Avoiding #metoo in medicine

Let me say first that any woman who has ever been harassed or assaulted should NEVER be made to feel that it is her fault. It is always the perpetrator’s fault. Men can be boors, or worse, and testosterone can be toxic.

I went to Princeton University at a time when the ratio of men to women was 8:1, graduated from medical school in the 1980s, and raised two daughters. I’ve had ample reason and plenty of time to think about strategies to deal with harassment, parry a verbal thrust, and maneuver out of a potentially humiliating or harmful situation.

We’re lucky in medicine that we have intellectual qualifications — board scores, professional degrees — that are our primary entryway into medical school and residency programs. We’re not being judged PRIMARILY on our looks. Yet many social media comments recently have underscored the fact that some women in medicine have endured ridicule, harassment, and even assault in the course of their careers. It makes sense to explore any tactic that can help other women avoid similar painful encounters.

Here are some tips — learned through long experience. My hope is that they might help younger women in medicine feel less like potential victims, and more like strategists in a behavioral chess game.

Act like the person you want everyone to think you are

Don’t be fooled. The people who look most self-confident may be pretending. In fact, unless they have Trumpian egos, most people are less self-confident than you imagine. This is a game you can play too, to your advantage.

Stand up straight. Looking meek or unsure — whether you’re a little kid, a woman, or a man — invites bullying. Harassment is just another word for bullying. Don’t clutch your notebook or iPad to your chest. Learn to look people squarely in the eye. Nothing speaks confidence like a forthright look in the eye and a pleasant smile, no matter how much shorter you may be than the person you’re looking at. Social psychologist Ann Cuddy has given a fascinating TED talk on the importance of body language, and it’s well worth your time to watch.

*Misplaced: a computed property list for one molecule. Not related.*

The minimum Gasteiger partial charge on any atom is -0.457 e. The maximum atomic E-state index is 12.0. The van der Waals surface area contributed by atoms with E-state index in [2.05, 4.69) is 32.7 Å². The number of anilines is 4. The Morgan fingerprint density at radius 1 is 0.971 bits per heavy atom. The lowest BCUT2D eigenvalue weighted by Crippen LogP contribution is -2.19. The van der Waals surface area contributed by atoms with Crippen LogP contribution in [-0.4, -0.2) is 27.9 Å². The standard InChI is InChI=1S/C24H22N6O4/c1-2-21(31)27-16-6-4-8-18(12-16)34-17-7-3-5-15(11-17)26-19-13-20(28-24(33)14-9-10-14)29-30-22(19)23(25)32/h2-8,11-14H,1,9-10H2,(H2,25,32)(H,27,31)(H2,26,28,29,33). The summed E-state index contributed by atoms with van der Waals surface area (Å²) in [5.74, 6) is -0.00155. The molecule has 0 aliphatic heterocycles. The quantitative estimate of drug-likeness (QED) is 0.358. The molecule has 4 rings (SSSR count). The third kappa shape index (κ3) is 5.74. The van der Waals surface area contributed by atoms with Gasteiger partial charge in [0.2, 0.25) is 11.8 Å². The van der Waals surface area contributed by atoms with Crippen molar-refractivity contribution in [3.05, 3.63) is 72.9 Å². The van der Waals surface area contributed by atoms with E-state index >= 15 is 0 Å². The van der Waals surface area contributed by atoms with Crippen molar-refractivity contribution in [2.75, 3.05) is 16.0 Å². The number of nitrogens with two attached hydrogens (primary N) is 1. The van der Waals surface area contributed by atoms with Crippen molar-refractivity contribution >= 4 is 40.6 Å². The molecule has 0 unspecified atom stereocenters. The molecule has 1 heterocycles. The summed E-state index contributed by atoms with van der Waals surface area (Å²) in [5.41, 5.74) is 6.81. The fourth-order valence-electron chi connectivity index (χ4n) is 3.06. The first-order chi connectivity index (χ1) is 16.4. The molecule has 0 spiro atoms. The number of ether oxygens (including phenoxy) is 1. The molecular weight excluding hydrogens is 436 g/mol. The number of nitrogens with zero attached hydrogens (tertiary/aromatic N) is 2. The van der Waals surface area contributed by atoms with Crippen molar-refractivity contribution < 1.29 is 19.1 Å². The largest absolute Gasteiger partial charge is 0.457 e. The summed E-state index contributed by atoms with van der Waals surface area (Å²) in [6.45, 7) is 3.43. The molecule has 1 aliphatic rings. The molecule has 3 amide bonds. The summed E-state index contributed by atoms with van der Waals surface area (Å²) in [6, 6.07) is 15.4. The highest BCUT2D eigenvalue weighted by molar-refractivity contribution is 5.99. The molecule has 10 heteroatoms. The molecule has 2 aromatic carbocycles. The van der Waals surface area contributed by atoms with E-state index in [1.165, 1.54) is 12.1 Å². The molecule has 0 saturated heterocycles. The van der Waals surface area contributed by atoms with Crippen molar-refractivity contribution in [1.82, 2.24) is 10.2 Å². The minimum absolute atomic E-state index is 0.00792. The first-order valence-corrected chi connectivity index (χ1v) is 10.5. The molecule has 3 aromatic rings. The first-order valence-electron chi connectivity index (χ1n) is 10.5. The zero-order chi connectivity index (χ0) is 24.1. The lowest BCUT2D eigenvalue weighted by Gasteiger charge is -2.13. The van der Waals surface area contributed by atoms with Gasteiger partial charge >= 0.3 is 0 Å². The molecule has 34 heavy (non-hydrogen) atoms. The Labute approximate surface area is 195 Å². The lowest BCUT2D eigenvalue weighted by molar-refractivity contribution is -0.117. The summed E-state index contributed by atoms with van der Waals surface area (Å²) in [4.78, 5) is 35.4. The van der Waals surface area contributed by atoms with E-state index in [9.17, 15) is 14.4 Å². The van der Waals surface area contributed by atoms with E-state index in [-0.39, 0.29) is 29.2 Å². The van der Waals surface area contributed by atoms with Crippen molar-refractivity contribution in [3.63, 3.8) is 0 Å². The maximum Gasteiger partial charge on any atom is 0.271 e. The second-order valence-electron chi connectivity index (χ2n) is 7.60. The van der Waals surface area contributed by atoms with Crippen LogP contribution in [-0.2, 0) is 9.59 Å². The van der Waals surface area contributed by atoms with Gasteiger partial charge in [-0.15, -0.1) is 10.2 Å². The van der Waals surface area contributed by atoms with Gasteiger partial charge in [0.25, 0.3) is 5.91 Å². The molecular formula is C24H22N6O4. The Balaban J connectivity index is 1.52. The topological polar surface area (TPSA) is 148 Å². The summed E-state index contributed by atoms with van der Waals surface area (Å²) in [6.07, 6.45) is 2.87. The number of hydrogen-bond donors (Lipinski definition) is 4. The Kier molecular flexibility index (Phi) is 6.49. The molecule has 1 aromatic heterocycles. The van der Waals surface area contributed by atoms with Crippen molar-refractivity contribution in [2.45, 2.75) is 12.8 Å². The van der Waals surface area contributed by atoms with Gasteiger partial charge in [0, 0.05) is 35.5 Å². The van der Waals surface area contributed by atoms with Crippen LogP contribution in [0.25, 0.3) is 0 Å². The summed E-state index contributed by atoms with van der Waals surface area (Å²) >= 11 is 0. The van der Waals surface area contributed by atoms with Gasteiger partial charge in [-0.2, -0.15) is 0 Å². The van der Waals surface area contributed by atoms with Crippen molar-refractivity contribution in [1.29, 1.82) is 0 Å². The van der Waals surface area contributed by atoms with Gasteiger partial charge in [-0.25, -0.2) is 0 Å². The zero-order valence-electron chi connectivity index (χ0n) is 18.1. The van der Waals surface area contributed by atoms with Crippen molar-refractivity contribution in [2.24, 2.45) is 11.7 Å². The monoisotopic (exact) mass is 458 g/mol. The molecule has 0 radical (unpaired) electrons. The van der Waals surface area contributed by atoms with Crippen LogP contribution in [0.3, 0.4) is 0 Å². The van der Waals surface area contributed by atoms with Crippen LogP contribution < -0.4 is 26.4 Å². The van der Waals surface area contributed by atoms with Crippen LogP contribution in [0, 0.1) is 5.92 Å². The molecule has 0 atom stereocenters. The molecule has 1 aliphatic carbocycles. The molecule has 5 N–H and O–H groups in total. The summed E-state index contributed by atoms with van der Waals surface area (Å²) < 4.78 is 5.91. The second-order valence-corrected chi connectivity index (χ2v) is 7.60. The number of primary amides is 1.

Take a self-defense class for women. Many police departments offer them for free. The message they teach isn’t so much about learning to fight as learning how to avoid a fight. They show you how to adopt a stance that signals you’re not a vulnerable target.

Don’t wear a hairstyle that keeps you pushing bangs out of your eyes like a teenager, or trying to tuck a wayward strand behind your ears. Flipping your hair back could be misinterpreted as flirtatious, even if you mean nothing of the kind. If you wear contacts, think about wearing glasses at work. They protect your eyes against blood or fluid splashes, which is very important in every clinical setting, and they look professional.

Men have it easy in terms of what they wear. In professional, formal settings they wear a uniform:  suit, tie, light-colored shirt, and a narrow range of haircuts. The more conservative the setting, the more they lean toward white shirts and even more conservative ties. Think of this as protective coloration. They don’t want there to be anything to criticize about their wardrobe choices. They want people to listen to what they say, not focus on how they look.

Women have it harder, with too many choices, really. There’s nothing wrong with a conservative suit, or a dark-colored dress or tailored slacks under a white coat. Hairstyles can get even more complicated. The prettier you are, the more important a professional-looking, even severe, hair style is to your being taken seriously. Look at photos of Gal Gadot in what was a silly, but actually very funny, movie called Keeping Up with the Joneses. In the role of an international secret agent, her hair is pulled tightly back away from her face and twisted in a braid. The message: don’t even think about messing with me.

Take sufficient care with your appearance that you look well dressed, well groomed, and competent, even if it doesn’t come naturally to you. Get a personal shopper if necessary. In every career and every setting, having people WANT to look at you and talk to you is an advantage in education, promotion, and success. This is reality, not frivolity, and it applies to men just as much as to women.